JP Vossen on 8 Dec 2010 13:17:59 -0800

[Date Prev] [Date Next] [Thread Prev] [Thread Next] [Date Index] [Thread Index]

Re: [PLUG] External drive casing for EIDE HD

Date: Wed, 08 Dec 2010 10:34:00 -0500
From: Carl Johnson<>

You might also just try using a SATA>IDE adapter.;-)

The OP didn't provide enough info.

+1 for that, it'll be faster than USB, if in use for long-term.

OP's " reuse the 300 GB drive from my old PC." implies long-term use. But I wonder about that--why bother? Why continue to use an old (thus arguably more prone to failure), small, slow drive when any new PC will usually have tons more, faster space? Just copy the data over and be done with it, in which case USB vs. IDE (AKA EIDE/ATA/PATA)-->SATA speed doesn't matter.

1+ for a dual IDE *and* SATA USB enclosure! I bought one of these and I can't tell you how many times it's saved a ton and work and/or neighbor's data. Well worth it.

I got this one for ~$20, but that one is now way old and discontinued:

Looks like that's replaced by this one, which claims to support only up to 500G (as mine claims, but I've never tested that):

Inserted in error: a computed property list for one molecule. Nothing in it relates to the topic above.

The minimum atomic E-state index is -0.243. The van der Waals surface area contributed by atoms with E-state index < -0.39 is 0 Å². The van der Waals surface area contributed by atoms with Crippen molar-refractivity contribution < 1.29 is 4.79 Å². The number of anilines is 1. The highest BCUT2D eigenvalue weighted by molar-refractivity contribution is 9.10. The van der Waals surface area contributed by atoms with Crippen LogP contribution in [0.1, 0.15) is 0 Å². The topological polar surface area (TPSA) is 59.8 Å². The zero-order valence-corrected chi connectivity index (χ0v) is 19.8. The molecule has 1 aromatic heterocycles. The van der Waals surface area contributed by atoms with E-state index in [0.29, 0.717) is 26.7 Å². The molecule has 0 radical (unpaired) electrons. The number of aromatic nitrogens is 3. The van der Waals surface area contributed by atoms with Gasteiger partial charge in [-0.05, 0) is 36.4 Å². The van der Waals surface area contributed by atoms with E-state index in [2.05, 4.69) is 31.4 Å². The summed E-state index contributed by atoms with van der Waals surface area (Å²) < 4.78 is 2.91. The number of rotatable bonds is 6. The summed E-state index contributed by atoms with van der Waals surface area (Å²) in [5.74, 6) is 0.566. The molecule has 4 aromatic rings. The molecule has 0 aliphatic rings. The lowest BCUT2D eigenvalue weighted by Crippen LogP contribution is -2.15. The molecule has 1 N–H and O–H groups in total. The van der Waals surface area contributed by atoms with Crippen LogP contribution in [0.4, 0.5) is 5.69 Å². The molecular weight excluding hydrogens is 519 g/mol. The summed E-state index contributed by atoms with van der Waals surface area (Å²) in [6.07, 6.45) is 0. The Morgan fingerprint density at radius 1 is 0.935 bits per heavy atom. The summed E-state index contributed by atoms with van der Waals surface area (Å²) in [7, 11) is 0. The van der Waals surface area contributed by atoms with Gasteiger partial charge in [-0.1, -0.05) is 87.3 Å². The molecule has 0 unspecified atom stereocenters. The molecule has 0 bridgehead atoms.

Or this virtually identical one, down to the same little screwdriver I got with mine above, and a reviewer claims to be using it with a "1.5 tb drive"):

Or poke around.  Hopefully this link will take you to:
    Home. >
    Computer Hardware0_. >
    Computer Cases1_. >
    External Enclosures2_. (x) >
    Price : $10 - $253_. (x) >
    Size : 3.5"4_. (x) >
    Internal Interface : SATA & IDE (x)
     (1-5 of 5 Results)"

But I can't stress enough how useful a dual IDE+SATA usb enclosure like this is! I'm using mine *right now* to copy data from my old Ubuntu 8.04 32-bit VMware Workstation 5.x drive to my new mirrored Ubuntu 10.04 64-bit VMware Workstation 7.x drive(s)... :-)

I also used it to recover data + pics from a neighbor's semi-dead Windows PC last week. Funny OT, NerdTeam (or whatever group she called) told her it was a bad video card on a Dell Optiplex something-or-other and that it was $80 for a new one. The only problem is, it wasn't a bad video card, it was a corrupt BIOS or CMOS. Power off, remove motherboard battery, and re-seat cables fixed it right up. Second, a new PCI video card is more like $10 for the low-end stuff she does. Figures...

JP Vossen, CISSP            |:::======|
My Account, My Opinions     |=========|
"Microsoft Tax" = the additional hardware & yearly fees for the add-on
software required to protect Windows from its own poorly designed and
implemented self, while the overhead incidentally flattens Moore's Law.
Philadelphia Linux Users Group         --
Announcements -
General Discussion  --